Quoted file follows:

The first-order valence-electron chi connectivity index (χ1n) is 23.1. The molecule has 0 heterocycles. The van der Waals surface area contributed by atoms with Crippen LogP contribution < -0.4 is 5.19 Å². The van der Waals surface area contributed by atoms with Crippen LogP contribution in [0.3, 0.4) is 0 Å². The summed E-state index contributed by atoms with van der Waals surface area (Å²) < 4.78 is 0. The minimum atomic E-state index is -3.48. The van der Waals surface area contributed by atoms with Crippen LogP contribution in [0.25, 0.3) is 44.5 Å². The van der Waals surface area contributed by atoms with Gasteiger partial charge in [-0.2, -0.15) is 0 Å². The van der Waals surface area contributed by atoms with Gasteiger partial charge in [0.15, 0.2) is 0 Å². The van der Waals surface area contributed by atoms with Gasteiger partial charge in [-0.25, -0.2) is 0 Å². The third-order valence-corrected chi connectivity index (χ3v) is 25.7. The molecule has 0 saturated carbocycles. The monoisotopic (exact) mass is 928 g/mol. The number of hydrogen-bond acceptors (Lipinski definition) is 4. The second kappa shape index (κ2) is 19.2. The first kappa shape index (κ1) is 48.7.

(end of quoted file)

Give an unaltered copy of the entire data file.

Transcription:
The first-order valence-electron chi connectivity index (χ1n) is 23.1. The molecule has 0 heterocycles. The van der Waals surface area contributed by atoms with Crippen LogP contribution < -0.4 is 5.19 Å². The van der Waals surface area contributed by atoms with Crippen LogP contribution in [0.3, 0.4) is 0 Å². The summed E-state index contributed by atoms with van der Waals surface area (Å²) < 4.78 is 0. The minimum atomic E-state index is -3.48. The van der Waals surface area contributed by atoms with Crippen LogP contribution in [0.25, 0.3) is 44.5 Å². The van der Waals surface area contributed by atoms with Gasteiger partial charge in [-0.2, -0.15) is 0 Å². The van der Waals surface area contributed by atoms with Gasteiger partial charge in [0.15, 0.2) is 0 Å². The van der Waals surface area contributed by atoms with Gasteiger partial charge in [-0.25, -0.2) is 0 Å². The third-order valence-corrected chi connectivity index (χ3v) is 25.7. The molecule has 0 saturated carbocycles. The monoisotopic (exact) mass is 928 g/mol. The number of hydrogen-bond acceptors (Lipinski definition) is 4. The second kappa shape index (κ2) is 19.2. The first kappa shape index (κ1) is 48.7.